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Perfect time for Patriots

Clamp lid on Colts, Manning, 20-3, head to AFC title game

By Dan Shaughnessy
Globe Staff / January 17, 2005

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FOXBOROUGH -- They drew the curtain on another football winter at Gillette Stadium early last evening. There'll be no more tailgating in the parking lots of car dealerships along Route 1. No more ''Rock & Roll Part 2" booming over the PA when the Patriots put points on the board. No more monster traffic jams when 68,756 fans try to drive home after a Patriot win. No. The north end zone lighthouse will be dark until the Patriots return this summer.

Don't be surprised if the Patriots are reigning Super Bowl champs next time local fans trek to the Razor. In a near-perfect game yesterday, the devoted sons of Bill Belichick grounded the heretofore high-flying Indianapolis Colts, 20-3, advancing to the AFC Championship game in Pittsburgh next Sunday night. A win against the Steelers at Heinz Field would put the Patriots in Super Bowl XXXIX Feb. 6 in Jacksonville, Fla., with a chance to earn dynasty status by winning a third championship in four seasons.

In perfect Patriot conditions -- think Edgar Allan Poe meets Currier & Ives -- Tom Brady outplayed the All-Universe Peyton Manning, and the Patriot defense smothered the quick-strike Colts. On a cold (wind chill 16 degrees), snowy field, the Patriots gobbled precious minutes playing blood and thunder, smashmouth football. Leading, 6-3, at intermission, the Patriots routed the Colts in a second half that approached playoff perfection. The most-anticipated playoff game of the weekend evolved into a surprising rout.

"It was an awesome performance," said Belichick, a man incapable of hyperbole (think Mike Dukakis with a whistle around his neck). "The second half was certainly our best 30 minutes of football this season. To hold a team like that to 3 points, that's a good defensive effort."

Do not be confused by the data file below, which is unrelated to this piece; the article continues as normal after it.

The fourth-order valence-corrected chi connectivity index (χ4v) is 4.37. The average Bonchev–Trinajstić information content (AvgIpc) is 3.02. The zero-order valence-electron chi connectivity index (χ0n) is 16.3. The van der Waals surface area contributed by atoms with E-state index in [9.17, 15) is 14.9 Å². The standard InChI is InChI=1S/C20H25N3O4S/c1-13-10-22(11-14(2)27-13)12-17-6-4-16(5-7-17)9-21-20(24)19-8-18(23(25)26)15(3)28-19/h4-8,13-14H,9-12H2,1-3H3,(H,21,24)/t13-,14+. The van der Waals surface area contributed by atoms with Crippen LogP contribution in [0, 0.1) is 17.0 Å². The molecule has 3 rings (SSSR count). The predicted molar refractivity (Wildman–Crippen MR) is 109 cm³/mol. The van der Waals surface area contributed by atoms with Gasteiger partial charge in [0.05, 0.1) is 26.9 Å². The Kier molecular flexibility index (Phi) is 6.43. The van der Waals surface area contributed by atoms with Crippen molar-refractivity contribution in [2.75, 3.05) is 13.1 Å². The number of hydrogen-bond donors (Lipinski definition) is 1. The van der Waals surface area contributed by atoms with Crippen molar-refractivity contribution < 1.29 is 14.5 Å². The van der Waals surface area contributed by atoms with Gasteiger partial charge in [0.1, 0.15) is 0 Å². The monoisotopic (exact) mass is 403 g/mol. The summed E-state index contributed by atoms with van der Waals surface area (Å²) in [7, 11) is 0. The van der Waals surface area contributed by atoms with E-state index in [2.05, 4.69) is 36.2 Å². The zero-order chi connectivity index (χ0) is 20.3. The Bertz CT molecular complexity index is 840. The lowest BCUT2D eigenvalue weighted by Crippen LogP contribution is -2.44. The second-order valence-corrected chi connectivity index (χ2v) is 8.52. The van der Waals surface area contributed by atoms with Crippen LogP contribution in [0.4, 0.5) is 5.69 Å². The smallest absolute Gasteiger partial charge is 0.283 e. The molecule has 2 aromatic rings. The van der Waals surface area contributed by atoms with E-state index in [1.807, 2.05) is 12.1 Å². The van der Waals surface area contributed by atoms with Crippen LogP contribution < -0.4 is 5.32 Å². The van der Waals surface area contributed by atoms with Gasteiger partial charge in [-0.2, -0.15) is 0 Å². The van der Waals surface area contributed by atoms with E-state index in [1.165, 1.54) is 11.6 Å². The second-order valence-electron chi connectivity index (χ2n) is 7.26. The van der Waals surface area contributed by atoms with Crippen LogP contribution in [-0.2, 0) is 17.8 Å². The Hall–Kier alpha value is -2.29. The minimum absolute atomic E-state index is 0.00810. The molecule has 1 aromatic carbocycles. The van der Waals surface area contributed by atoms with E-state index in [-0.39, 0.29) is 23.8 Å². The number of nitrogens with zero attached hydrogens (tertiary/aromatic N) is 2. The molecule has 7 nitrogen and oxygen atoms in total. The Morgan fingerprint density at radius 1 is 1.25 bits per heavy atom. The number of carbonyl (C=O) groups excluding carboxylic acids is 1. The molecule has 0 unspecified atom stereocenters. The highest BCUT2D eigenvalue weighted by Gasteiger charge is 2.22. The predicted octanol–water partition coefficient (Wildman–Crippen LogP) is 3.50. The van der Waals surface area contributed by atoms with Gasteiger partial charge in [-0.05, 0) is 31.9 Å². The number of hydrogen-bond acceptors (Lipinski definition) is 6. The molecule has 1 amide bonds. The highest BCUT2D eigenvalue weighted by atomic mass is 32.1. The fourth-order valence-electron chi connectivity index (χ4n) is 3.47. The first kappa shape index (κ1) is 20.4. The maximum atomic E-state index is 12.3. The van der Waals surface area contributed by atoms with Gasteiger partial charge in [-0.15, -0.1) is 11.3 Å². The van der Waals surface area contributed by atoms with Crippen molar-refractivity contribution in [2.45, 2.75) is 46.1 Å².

Indeed. Had this been a baseball game, it would have been an 8-0 win with only one man reaching base on an infield single. The idea that the Colts could be dominated this thoroughly was unthinkable outside of the Patriot locker room.

When will the national experts and football fans of America ever learn? The Patriots were disrespected by pundits for seven full days after America watched Manning dissect the Broncos (49-24) in the first round of the NFL playoffs. The country was blinded by the light once again. Everyone forgot that when the Colts take their game outdoors, they can be stopped by good defense and bad weather. At Gillette, Indy's supersonic offense spent a long night on the tarmac, waiting to be de-iced.

The Patriots thrashed the Colts in similar fashion in the AFC Championship game one year ago, a contest that inspired the league to change the rules of engagement to favor team offense.

"What rules are they going to change now?" New England linebacker Tedy Bruschi said yesterday. "I was tired of hearing this and that about how we didn't win last year -- they just lost by turning the ball over. I respect those players, but sometimes you just have to be quiet and play football."